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Buddhadharma : Winter 2006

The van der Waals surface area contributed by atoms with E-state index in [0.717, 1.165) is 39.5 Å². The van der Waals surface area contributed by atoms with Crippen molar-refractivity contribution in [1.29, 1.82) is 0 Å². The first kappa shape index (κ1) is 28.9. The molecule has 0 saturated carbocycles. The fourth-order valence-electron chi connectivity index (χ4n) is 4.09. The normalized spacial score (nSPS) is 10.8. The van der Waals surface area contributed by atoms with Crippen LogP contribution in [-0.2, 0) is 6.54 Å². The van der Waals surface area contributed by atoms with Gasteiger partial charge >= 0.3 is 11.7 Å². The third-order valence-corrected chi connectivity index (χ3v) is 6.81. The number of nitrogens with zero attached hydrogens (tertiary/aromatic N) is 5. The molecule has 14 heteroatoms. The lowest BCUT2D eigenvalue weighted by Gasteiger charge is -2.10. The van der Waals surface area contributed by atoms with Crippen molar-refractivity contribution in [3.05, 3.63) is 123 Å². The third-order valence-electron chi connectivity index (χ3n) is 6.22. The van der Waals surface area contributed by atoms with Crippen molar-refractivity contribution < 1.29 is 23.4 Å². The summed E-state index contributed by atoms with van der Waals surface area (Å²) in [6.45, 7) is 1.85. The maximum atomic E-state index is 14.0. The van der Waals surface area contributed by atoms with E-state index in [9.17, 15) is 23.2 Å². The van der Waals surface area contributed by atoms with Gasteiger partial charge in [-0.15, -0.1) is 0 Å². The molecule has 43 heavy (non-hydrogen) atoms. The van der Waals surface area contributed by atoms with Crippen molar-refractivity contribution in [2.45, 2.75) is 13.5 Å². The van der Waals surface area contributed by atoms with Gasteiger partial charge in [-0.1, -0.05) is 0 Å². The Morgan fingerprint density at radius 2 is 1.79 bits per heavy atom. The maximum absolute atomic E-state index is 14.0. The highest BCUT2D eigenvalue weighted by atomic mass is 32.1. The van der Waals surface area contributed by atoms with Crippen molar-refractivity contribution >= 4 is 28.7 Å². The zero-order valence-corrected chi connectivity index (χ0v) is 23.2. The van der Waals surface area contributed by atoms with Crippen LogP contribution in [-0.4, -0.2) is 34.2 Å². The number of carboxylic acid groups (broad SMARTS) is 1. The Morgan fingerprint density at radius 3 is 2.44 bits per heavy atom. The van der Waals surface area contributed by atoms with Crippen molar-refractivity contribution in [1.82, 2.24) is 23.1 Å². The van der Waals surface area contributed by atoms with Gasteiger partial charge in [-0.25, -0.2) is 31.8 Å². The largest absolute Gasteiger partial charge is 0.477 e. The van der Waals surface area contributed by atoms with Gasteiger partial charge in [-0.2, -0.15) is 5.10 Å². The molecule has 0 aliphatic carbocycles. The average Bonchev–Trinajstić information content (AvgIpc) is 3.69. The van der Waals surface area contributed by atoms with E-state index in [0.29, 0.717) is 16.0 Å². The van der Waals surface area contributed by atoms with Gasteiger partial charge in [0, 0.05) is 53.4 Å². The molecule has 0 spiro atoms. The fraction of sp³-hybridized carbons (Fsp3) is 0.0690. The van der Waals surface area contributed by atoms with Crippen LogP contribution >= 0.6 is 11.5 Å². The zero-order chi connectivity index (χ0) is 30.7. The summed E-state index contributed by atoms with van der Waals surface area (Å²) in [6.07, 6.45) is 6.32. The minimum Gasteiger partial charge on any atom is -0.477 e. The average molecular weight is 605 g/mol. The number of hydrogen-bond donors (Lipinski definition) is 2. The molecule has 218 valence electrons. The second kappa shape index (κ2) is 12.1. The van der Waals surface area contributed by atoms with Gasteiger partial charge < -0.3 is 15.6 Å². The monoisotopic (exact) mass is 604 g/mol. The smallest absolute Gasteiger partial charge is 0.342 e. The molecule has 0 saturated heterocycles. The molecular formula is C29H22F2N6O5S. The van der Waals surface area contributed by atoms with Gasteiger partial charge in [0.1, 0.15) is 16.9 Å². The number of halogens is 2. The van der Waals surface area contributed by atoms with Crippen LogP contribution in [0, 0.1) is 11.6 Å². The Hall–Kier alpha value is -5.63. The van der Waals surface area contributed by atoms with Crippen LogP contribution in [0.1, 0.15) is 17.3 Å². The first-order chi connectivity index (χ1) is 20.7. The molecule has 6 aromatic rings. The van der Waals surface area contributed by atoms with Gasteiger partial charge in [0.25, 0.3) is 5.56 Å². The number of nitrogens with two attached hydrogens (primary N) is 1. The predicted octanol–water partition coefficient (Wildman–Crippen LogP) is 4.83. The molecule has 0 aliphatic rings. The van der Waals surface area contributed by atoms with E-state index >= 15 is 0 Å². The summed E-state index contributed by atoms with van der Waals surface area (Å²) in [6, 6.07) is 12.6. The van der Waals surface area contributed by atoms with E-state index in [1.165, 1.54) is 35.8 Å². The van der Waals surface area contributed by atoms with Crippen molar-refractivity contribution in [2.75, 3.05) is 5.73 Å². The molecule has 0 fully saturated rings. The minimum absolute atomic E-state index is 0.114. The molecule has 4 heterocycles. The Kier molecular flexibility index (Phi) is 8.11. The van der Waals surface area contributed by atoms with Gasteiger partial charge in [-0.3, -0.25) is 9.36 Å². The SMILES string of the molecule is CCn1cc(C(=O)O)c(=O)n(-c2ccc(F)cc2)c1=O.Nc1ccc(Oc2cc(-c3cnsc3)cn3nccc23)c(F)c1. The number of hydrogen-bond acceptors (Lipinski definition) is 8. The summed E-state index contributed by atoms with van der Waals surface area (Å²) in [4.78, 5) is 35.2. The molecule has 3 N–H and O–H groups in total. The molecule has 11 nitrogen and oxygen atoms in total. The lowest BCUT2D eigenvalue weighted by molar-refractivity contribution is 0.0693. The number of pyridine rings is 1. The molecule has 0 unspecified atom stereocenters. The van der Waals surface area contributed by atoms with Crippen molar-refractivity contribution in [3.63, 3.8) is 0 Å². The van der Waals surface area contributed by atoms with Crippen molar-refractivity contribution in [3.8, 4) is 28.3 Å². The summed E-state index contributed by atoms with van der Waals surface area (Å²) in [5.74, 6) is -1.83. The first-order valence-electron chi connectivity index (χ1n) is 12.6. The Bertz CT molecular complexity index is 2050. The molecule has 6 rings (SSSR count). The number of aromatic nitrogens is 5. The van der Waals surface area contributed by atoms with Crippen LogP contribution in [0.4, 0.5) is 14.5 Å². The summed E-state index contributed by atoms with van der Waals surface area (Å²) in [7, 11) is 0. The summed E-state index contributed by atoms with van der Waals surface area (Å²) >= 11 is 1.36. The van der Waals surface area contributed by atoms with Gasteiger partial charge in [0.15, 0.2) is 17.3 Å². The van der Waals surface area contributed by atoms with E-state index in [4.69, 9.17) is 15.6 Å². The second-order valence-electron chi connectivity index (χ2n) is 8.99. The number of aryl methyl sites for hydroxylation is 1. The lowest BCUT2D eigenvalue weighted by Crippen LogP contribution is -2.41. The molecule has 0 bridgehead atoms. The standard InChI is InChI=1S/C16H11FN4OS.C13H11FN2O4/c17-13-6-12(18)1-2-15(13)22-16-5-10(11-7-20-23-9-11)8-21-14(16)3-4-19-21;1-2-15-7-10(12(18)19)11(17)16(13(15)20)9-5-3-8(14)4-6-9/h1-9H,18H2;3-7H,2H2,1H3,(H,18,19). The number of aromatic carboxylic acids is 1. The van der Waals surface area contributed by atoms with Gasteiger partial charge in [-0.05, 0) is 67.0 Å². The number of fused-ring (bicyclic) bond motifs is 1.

buddhadharma| 55 |fall 2006 Buddhadharma: It wasn’t just a matter of adapting for protective reasons as existed in the earlier his- tory of the BCA, but this was a situation of evolu- tionary and even revolutionary change for you. ron KoBata: For some of us. Ogui Sensei was in the vanguard of that movement overall, but some of us definitely saw ourselves as part of the sixties gen- eration. Americanizing Buddhism meant making it more relevant. We were also pretty arrogant. Buddhadharma: Would you say that there is some ten- sion in the BCA now about its future direction? Socho ogui: Of course, but these are good, posi- tive tensions. For the first time in our history, the president of the BCA is Caucasian. In Spokane, Washington, as the Japanese-Americans aged and began to fade away from the community, the lead- ership did not include any Japanese-Americans. Even though some object, I remind people that we are living on the soil of the United States of America and we need to be understood by the majority of people here. waKoh Shannon hicKey: We have to take care when it comes to ritual forms and try to truly understand their significance. Some converts to Soto Zen, for instance, think in terms of getting rid of what they consider the cultural baggage of Zen and sticking to the pure essence. I’ve come to think about that differently over the years. The ritual forms are not simply cultural; they are themselves the form of training, the pedagogical method. Some people also dismiss certain groups and traditions as cultural Buddhism, focused on devo- tional practices and rituals. But they tend to over- look, or treat lightly, rituals such as the morning service in convert Zen centers around the coun- try, which involves devotional practices, prostra- tions, chanting, offering incense, and other forms. American Buddhism is not separate from so-called “cultural Buddhism.” Buddhadharma: Traditionally, churches have pro- vided a much broader array of services and meth- ods of observance for people than many American Buddhist groups, which see themselves as medita- tion centers aimed at personal practice. Traditional Suzuki Roshi had to make a deep personal decision between maintaining the ethnic sangha that he was serving versus branching off with a new group of convert Buddhists. When he decided to branch out, that was a major change in American Buddhist history. — Ron Kobata eliWilliamson-Jonesdonfarber Karma Triyana Dharmachakra, Woodstock, New York.